Chapter 9 entitled “More Sports Channels The Advent of Sports Channels in Europe” is another reading by Papathanassopoulos. Papathanassopoulos explores the increase in demand of the Sports channel and its success compared to other genres of television. Papathanassopoulos starts off by stating that sports have always had a symbiotic relationship with broadcast media, but the arrival of digital television and pay TV complicated this relationship. Sports events are one of the largest audience attractions and specifically Europe is one of the most competitive sports markets in the world. Because of the immense success sports radiate private media companies have bought exclusive rights to certain sports programming. Sports used to be an experience that people bought tickets to. Today, we can watch these sports live, for a fee, on our televisions. The main income of sports has shifted from ticket sales to paid programming.

Papathanassopoulos explains the arrival of sports channels in Europe. He focuses on soccer, because soccer is one of the leading sports in Europe so therefore there is a high demand to watch soccer on television. The chapter explains that in 1995 there were only 3 sports channels: Eurosport, a pan-European channel and Sky Sports in the UK and Deutsches SportsFernsehen in Germany. By 2000 there were about 60 sports channels in Europe. Sports have been a major factor in the development of commercial television because of its high demand.

Papathanassopoulos pays close attention to some of these regional and global programming channels that focus on sports including Eurosport, Extreme Sports, channels in larger European countries and channels in smaller European countries. Eurosport generates two services, one being pan-European Eurosport available in 12 languages and Eurosport France. In 2000 it also added Eurosport News. Eurosport features major sports events such as the World Cup, the Tour de France and the Rugby World Cup. Extreme Sports is a part of the UPC and the British Programme distributor Extreme Group International. It airs risk taking sports such as surfing and snowboarding and has a younger target audience. The larger European countries include the UK, France, Germany, Spain and Italy. Most of their sports channels are targeted at their local audiences. The UK is the largest sports market in Europe. BSkyB sports channels are the most watched and has about seven million subscribers. France’s Canal Plus covers live sports events and covers many difference services, such as purchasing a season ticket for all PPV games. Spain’s CSD and Via share pay-TV and PPV rights and created Audiovisual Sport II to handle these rights. Germany’s DFS suffered from the lack of popularity from their soccer games. In 1996 DFS launched thematic channels including DFS plus, DFS golf and DFS Action. Italy’s Telepui airs many different soccer games. Papathanassopoulos follows by covering smaller countries such as Denmark and the Netherlands.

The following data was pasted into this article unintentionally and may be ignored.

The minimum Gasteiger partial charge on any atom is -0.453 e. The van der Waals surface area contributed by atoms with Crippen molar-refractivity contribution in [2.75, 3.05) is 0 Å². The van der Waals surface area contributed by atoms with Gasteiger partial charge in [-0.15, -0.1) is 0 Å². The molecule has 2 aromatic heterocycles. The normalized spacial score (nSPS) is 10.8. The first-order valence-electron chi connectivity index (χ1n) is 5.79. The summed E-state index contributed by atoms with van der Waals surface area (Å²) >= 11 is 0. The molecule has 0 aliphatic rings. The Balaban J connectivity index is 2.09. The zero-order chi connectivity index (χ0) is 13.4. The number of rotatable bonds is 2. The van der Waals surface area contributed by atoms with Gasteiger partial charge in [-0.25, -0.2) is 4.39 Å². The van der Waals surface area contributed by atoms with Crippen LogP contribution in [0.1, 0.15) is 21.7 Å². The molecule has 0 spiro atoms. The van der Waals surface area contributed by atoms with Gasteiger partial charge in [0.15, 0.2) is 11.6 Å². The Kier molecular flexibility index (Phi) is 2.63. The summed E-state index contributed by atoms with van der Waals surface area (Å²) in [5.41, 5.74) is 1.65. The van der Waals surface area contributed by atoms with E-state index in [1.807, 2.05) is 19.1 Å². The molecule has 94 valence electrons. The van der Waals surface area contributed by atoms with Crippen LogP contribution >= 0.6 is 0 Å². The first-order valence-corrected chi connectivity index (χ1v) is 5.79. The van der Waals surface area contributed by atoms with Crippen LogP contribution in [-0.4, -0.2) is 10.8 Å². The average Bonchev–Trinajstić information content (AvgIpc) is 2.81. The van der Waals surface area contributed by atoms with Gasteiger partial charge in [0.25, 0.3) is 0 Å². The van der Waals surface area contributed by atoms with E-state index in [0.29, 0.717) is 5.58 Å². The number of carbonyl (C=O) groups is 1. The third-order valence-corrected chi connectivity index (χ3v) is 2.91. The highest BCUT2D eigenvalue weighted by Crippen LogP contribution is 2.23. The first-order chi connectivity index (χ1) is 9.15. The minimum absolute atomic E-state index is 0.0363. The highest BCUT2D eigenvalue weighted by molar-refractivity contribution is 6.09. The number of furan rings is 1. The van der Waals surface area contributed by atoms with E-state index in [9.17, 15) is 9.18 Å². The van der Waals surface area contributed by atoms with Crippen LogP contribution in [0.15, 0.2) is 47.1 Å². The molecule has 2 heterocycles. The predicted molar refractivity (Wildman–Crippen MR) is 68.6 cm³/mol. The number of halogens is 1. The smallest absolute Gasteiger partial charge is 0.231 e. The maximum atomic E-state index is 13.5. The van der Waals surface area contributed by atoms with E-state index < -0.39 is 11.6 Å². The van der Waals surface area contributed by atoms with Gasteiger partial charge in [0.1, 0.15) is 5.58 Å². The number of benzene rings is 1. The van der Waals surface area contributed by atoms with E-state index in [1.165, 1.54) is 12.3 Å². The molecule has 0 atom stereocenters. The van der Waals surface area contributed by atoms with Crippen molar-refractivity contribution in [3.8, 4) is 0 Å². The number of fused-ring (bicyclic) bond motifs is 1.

The chapter shifts and explains that with deregulation in Europe private television stations started to bid for the most popular sports events. Popular sports attract viewers to purchase programming packages, thus the major companies were willing to spend buy as much as they could. To prove this point Papathanassopoulos adds that between 1990 and 1999, European soccer rights were at about 800% inflation. The chapter explains the fights for rights many companies have gone through in order to play live sports events that attract audiences. Because of this wide attraction there as been serious inflation of TV sports rights. With the spread of PPV and pay-TV the sports market has been increasing in demand and prices have skyrocketed to own the rights to air such sports events. There have been negative events as a result of this inflation, such as the bankruptcy of the rights agency ISL in 2001. To prevent such events occurring again Papathanassopoulos proposes that the sports leagues themselves should handle individually who should have the rights to their games.

Sports events used to cater to live audiences but today they mostly cater to television. Recently, commercial channels have had problems financing the costs of sports and advertising. Sports channels are one of the most expensive programs in the industry and because there is an array of channels made possibly by digital television there has been an increase in TV buying power. PPV and pay-TV are the biggest buyers in this industry and have over all successfully grown from owning sports programming. But because of deregulation in Europe there was a decrease in public programming. This has created numerous side effects including the Television without Frontiers Directive. This directive came about when the EU questioned if it should guarantee all of its citizens the possibility of watching major sports events on television. As a result each EU country had been asked to make a list of national and international protected events that would be guaranteed to the public for free.